Last Updated on October 8, 2022 by Victor A
It is no secret that the automotive industry is in a state of flux. Traditional internal combustion engine (ICE) vehicles are being displaced by electrified vehicles, and Chinese companies are leading the charge.
Geely Holding, the largest private automotive technology group in China, is at the forefront of this shift by acquiring stakes in automotive companies. This 7.6% stake acquisition reaffirms this points.
Geely Holding owns brands like Volvo, Polestar, Lynk&Co, Zeekr, LEVC, and Lotus. They also own a 9.69% stake in Daimler, and a 50% stake in Smart.
This purchase is good news for the British automaker as it gives them liquidity to continue expanding their portfolio and enter the next electrification era.
It opens up opportunities to improve the electrification of Aston Martin’s line-up by sharing EVs and lightweight technology from brands like Lotus and Polestar.
The British automaker is readying to launch its first electric car in 2025 and has an agreement with Mercedes for the supply of electric drivetrains.
Note that Aston Martin has been successfully receiving powertrains and infotainment from the German automaker. And the DBX has proven to be a sales success.
The question now is, would Geely become another supplier?
As of now, Canadian billionaire Lawrence Stroll continues to be the largest stakeholder as he owns 18.3% of the company, while Saudi Arabia’s Public Investment Fund (PIF) owns 16.7 %, and Mercedes-Benz (Daimler) a 9.7%.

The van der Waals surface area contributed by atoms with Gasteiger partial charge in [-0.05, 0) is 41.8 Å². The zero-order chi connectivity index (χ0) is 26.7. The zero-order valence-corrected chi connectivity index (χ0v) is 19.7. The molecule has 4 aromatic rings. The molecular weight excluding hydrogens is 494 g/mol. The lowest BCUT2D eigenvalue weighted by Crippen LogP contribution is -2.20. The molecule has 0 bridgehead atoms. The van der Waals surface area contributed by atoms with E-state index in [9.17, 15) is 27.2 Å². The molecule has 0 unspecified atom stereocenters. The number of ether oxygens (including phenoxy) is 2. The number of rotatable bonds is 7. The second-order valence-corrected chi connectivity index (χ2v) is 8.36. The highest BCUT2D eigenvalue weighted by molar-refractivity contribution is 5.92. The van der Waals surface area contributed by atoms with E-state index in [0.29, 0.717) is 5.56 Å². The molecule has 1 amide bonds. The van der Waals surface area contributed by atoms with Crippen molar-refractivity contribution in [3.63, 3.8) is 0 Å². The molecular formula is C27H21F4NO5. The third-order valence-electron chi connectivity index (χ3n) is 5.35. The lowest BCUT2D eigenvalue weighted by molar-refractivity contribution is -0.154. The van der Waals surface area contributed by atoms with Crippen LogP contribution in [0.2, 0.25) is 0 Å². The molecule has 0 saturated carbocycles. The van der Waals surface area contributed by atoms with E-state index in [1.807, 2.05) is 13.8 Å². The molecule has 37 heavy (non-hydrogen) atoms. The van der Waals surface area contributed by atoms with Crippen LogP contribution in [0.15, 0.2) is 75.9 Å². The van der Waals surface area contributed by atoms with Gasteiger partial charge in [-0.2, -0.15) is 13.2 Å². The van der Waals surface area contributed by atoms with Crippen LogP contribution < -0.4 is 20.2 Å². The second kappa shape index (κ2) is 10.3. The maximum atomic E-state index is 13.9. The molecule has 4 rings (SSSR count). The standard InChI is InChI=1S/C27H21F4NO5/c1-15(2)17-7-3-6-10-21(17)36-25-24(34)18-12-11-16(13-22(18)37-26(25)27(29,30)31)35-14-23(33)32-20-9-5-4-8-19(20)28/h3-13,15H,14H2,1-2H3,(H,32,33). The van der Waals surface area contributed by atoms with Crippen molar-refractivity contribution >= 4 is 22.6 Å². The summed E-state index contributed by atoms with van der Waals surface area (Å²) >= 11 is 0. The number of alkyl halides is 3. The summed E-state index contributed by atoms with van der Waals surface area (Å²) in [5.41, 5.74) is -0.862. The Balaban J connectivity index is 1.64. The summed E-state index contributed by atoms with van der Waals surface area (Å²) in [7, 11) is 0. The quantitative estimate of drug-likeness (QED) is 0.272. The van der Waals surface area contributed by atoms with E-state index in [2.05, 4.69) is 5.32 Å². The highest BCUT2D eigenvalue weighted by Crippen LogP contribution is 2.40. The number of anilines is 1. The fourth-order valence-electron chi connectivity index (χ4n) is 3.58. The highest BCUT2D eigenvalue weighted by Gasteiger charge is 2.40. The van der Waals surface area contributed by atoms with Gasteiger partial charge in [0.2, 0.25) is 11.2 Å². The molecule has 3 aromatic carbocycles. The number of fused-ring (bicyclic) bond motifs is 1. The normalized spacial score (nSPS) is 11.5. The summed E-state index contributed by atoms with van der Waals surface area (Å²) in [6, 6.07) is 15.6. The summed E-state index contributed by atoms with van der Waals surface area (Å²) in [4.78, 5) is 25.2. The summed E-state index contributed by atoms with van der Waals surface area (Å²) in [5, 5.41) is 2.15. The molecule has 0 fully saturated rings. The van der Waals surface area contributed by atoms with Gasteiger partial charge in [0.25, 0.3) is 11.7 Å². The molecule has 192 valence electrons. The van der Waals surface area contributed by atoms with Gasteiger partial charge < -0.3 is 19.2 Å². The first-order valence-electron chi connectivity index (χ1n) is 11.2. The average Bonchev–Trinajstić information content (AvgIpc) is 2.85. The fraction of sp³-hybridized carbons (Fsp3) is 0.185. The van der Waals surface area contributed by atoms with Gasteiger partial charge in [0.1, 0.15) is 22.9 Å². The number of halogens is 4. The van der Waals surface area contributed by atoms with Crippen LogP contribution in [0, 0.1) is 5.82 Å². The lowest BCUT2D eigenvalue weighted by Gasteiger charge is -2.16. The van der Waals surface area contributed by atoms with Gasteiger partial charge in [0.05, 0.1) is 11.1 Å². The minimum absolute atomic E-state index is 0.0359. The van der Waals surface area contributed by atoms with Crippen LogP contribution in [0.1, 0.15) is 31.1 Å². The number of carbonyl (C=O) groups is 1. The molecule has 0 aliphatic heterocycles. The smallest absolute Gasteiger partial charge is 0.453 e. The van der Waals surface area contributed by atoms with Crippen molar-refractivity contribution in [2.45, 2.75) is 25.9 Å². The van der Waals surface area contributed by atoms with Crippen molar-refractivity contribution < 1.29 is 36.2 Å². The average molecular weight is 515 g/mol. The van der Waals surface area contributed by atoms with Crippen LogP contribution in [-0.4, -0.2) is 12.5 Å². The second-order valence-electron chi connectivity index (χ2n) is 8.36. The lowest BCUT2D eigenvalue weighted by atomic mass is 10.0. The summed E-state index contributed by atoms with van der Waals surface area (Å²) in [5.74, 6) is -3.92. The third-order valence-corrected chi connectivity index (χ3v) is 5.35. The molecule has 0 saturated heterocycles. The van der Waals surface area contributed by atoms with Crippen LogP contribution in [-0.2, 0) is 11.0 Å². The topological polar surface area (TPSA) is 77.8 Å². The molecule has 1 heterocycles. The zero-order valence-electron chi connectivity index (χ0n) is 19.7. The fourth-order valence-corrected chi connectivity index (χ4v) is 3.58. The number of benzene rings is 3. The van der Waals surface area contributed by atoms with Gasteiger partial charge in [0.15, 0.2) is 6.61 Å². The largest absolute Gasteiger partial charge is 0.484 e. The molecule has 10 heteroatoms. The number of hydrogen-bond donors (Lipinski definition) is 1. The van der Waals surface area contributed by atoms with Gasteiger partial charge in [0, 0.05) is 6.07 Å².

This is not the first time Geely tries to invest in Aston Martin, as in late 2019, the British company needed a bailout, and two offers were pitched, one by Lawrence Stroll and another one by Geely Holding.
Both offers were different, Geely wanted to fasten EV adoption and globalize the brand, while Lawrence Stroll wanted to use the brand’s pedigree to even further their luxurious position by re-entering Formula 1 and focusing on mid-engined supercars. Stroll’s offer was accepted.
But Geely didn’t want to give up, back in July 2022, Geely Holding tried to buy an even larger stake of Aston Martin Lagonda, as they teamed up with Investindustrial, an Italian buyout group to acquire a controlling stake of Aston Martin for £1.3bn, which was rejected by Aston Martin.
In our opinion, this is great news as it allows them to combine both the visions of Stroll and Geely since it’s clear that Aston cannot survive by just building mid-engined supercars, and becoming a mass-producer of electric vehicles would greatly devalue the brand. Combining both visions may prove to be the most successful path.